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cos x = -4/3

How do I solve this? I can't take the arcsine...

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sin (3x - 40) = 0

Is the general solution 73.3 + 120k | k E I?

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- Thread starter cscott
- Start date

- #1

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cos x = -4/3

How do I solve this? I can't take the arcsine...

---

sin (3x - 40) = 0

Is the general solution 73.3 + 120k | k E I?

- #2

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cscott said:3 cos x + 4 = 0

cos x = -4/3

How do I solve this? I can't take the arcsine...

Did you try to use complex numbers or hyperbolic trig functions?

- #3

hotvette

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How do I solve this? I can't take the arcsine...

Could try graphing it and see where it crosses zero.

- #4

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It's not going to cross the x-axis. You'll have to encorporte complex numbers like robphy said.

- #5

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We don't cover complex numbers until the end of the year. Does this mean I say it has no solution?

- #6

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Why can you not take the cosine inverse of x?

- #7

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JoshHolloway said:Why can you not take the cosine inverse of x?

4/3 > 1 so you get a domain error... or at least that's how I see it.

- #8

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Unless I'm missing something, your given value for cos x is incorrect. Any value of the cosine function is in a way "stuck" between -1 and 1.cscott said:3 cos x + 4 = 0

cos x = -4/3

Use a calculator and take the cosine of any degree/radian measure you wish, it will always be between -1 and 1.

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- #9

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benjamincarson said:Unless I'm missing something, you're given value for cos x is incorrect. Any values of the cosine function is in a way "stuck" between -1 and 1.

Use a calculator and take the cosine of any degree/radian measure you wish, it will always be between -1 and 1.

I got -4/3 from rearranging the equation. The fact that 4/3 > 1 is my problem.

- #10

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Is this an equation that needs solving, or an identity that needs verifying?

- #11

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"Solve for all possible values of x."

- #12

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no solution

- #13

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Thank you.

- #14

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sin^2 x = 3/4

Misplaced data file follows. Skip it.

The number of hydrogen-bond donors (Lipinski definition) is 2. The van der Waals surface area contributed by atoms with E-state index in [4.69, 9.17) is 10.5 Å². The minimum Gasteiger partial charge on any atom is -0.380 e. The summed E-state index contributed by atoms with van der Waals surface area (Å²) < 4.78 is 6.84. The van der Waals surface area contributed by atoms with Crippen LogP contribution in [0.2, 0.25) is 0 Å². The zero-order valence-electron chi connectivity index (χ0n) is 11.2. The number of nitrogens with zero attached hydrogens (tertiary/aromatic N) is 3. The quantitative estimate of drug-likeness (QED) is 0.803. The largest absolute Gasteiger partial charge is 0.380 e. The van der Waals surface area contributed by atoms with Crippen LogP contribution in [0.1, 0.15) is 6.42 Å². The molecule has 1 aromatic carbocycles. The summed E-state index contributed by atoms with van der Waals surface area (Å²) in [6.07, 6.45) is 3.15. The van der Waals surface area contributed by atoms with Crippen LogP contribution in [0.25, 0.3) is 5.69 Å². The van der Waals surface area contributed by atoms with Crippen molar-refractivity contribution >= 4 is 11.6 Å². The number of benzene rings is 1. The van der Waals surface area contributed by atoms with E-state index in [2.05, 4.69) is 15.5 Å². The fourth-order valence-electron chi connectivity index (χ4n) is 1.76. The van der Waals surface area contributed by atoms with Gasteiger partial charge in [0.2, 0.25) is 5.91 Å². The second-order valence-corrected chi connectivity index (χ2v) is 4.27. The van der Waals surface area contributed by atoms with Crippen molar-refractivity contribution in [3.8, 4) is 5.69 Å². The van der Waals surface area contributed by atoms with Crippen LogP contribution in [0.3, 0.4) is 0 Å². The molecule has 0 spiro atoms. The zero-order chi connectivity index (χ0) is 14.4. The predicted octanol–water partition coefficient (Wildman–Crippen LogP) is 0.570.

for one of the possible answers I get [itex]\frac{\pi}{3} + 2\pi k[/itex] but my book says it should be [itex]\pi[/itex] instead of [itex]2\pi[/itex] for the period. How come?

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The sin value is squared, so the negative values square out to give a solution too.

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whozum said:The sin value is squared, so the negative values square out to give a solution too.

Yes I know. Let me clarify: [itex]\frac{\pi}{3} + 2\pi k[/itex] is

- #17

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[tex]e^{i\pi}=-1[/tex]

- #18

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robphy said:[tex]e^{i\pi}=-1[/tex]

I haven't done complex numbers so I don't really know the significance of that expression.

- #19

TD

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[tex]\sin ^2 x = \frac{3}cscott said:

sin^2 x = 3/4

for one of the possible answers I get [itex]\frac{\pi}{3} + 2\pi k[/itex] but my book says it should be [itex]\pi[/itex] instead of [itex]2\pi[/itex] for the period. How come?

{4} \Leftrightarrow \sin x = \pm \sqrt {\frac{3}

{4}} = \pm \frac{{\sqrt 3 }}

{2}[/tex]

Now determine the solution in both cases (the + and the - case).

- #20

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TD said:[tex]\sin ^2 x = \frac{3}

{4} \Leftrightarrow \sin x = \pm \sqrt {\frac{3}

{4}} = \pm \frac{{\sqrt 3 }}

{2}[/tex]

Now determine the solution in both cases (the + and the - case).

I would say

[tex]\frac{\pi}{3} + 2\pi k | k \epsilon I, \frac{4\pi}{3} + 2\pi k | k \epsilon I[/tex]

but my book says

[tex]\frac{\pi}{3} + \pi k | k \epsilon I, \frac{4\pi}{3} + \pi k | k \epsilon I[/tex]

and I don't know why

- #21

TD

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- #22

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TD said:

Ohhh, I see. Thanks a lot!

By the way, how do you read the <=> arrow you used and how is it different than just =>?

- #23

TD

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No problem!

- #24

Diane_

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The "<=>" is basically an implication arrow going both ways, and is generally read "if and only if". It's a much more powerful condition, meaning that if either side is true, the other side is also true. Outside of definitions and relatively trivial things, you don't get one of those very often. When you do, it's worth paying attention to.

- #25

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I say this because pi/3 + pi gives -sqrt(3)/2 but I got the pi/3 in the first place using sin x = +sqrt(3)/2

Is this correct? It doesn't seem like it...

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